Email for CeeVisK HD Film Production; ckirsten2011@btinternet.com

THE PHOTO OF "BESSIE"…


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Come on a journey with us to discover the definitive story behind "Exercise Tiger 1944"
OFFICIAL Exercise Tiger website: exercisetigermemorial.co.uk
Email for CeeVisK HD Film Production; ckirsten2011@btinternet.com

THE PHOTO OF "BESSIE" ABOVE....
In the foreground on the sand are rolls of mesh ‘Sommerfeld Tracking’ (named after German expatriate engineer, Kurt Joachim Sommerfeld), used to strengthen weak and viscous surfaces.
In the centre of the frame is an American Sherman M-10 tank destroyer named “Bessie” equipped with special boxes that protected the engine from the ingress of water, also visible is a Caterpillar D-8 bulldozer, used by the allies in landings for clearing the beaches.
The photo also shows two landing craft LCT class numbered 27 and 53.

At the back, is a large tank landing ship LST-325, which subsequently was involved in transporting troops and equipment onto the Normandy beaches.
After the war, she was sold to Greece and served in it’s Navy until 1999.
In 2000 LST 325 was bought back by the United States and now serves as a memorial to ships of this class in Evansville Indiana.

With the help of two "Tiger" Veterans Floyd and John and with Families representing their lost ones from America.
They travelled to Britain for the 70th Exercise Tiger Memorial Service held on the 28th of April 2013 - 2014 and made it possible for us to collate many personal facts, stories and images along with archive footage and we have incorporated these shared memories and experiences into one definitive hour long film.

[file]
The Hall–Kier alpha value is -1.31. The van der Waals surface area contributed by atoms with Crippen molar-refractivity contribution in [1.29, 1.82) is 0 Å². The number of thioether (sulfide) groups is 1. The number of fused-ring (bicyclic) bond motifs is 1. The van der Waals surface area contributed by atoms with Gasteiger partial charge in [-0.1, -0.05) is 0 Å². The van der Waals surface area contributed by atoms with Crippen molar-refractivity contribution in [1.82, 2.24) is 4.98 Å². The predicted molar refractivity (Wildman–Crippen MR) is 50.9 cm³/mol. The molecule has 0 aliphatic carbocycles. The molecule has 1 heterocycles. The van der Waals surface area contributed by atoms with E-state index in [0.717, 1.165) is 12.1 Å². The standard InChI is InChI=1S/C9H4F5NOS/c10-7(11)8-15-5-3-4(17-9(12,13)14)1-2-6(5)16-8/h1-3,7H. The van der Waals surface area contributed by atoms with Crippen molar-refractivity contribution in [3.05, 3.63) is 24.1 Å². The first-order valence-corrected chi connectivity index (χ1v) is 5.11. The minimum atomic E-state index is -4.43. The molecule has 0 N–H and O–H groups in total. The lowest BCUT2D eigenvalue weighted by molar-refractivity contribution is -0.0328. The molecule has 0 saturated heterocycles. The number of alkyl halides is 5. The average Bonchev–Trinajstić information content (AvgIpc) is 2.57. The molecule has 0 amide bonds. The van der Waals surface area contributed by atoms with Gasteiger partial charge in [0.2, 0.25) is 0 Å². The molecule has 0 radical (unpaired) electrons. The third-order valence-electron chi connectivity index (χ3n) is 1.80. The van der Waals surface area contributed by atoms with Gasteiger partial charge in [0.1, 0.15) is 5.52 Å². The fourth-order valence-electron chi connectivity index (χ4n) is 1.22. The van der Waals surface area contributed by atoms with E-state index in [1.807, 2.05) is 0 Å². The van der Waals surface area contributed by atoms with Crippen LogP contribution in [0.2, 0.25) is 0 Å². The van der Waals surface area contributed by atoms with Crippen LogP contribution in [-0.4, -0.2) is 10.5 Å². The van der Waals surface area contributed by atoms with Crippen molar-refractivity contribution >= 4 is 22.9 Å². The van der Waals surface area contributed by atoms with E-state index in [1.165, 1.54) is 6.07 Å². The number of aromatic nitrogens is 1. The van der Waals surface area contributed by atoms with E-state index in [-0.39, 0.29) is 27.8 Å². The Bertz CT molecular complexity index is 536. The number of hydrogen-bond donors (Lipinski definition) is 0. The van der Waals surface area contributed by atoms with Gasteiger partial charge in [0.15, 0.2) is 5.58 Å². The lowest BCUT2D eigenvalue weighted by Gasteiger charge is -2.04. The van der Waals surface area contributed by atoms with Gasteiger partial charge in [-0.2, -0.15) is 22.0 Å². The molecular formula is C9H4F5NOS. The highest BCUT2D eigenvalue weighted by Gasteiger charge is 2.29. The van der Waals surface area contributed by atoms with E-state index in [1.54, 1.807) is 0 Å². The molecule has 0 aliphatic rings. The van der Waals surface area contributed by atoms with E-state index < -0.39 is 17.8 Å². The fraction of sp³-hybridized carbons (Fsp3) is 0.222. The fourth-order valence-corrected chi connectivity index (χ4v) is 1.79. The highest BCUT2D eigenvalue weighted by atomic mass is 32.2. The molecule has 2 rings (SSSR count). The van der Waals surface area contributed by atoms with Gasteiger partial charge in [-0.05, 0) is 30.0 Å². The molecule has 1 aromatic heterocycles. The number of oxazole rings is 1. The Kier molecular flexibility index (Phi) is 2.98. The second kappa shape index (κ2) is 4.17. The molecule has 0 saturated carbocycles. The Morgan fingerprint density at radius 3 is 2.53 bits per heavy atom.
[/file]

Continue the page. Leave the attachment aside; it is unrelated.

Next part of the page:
Although very personal to these Families and with the leading support of Laurie Bolton and myself as the filmmaker we can share with you their story and help better understand the events that took place during this sad and tragic episode of WWII - Filmed and Produced by CeeVisK HD International
abmc.gov/multimedia/videos/cambridge-american-cemetery.

The morning of April 28 will live forever in the memories of those men, who, through incredible odds, survived the horrible ordeal. The men of the 507 found themselves thrown into a situation that they thought would never happen on a rehearsal run. Before the attack, the men sat down below, on their bunks never believing that something would go terribly wrong. Patrick "Patsy" Giacchi was one of those men, who was down below in the ship. In an interview, he told how he and his friends sat in their bunks relaxing after a hard day's work. The men played cards, sang along with the ukulele, wrote to love ones, and talked about what they would do when they got back, never thinking that they might not make it back. While relaxing, Patsy heard scrapping noises, and then he got knocked off his stretcher. He feared that something was wrong, but the others told him not to worry because it was a "dry run." Ignoring the assurances of his comrades, Patsy put on his shoes and helmet and went up top anyway.7 When the torpedo made the direct hit, Patsy's friends down below did not have much of a chance to escape.
vimeo.com/ceevisk/review/105549223/62597719d9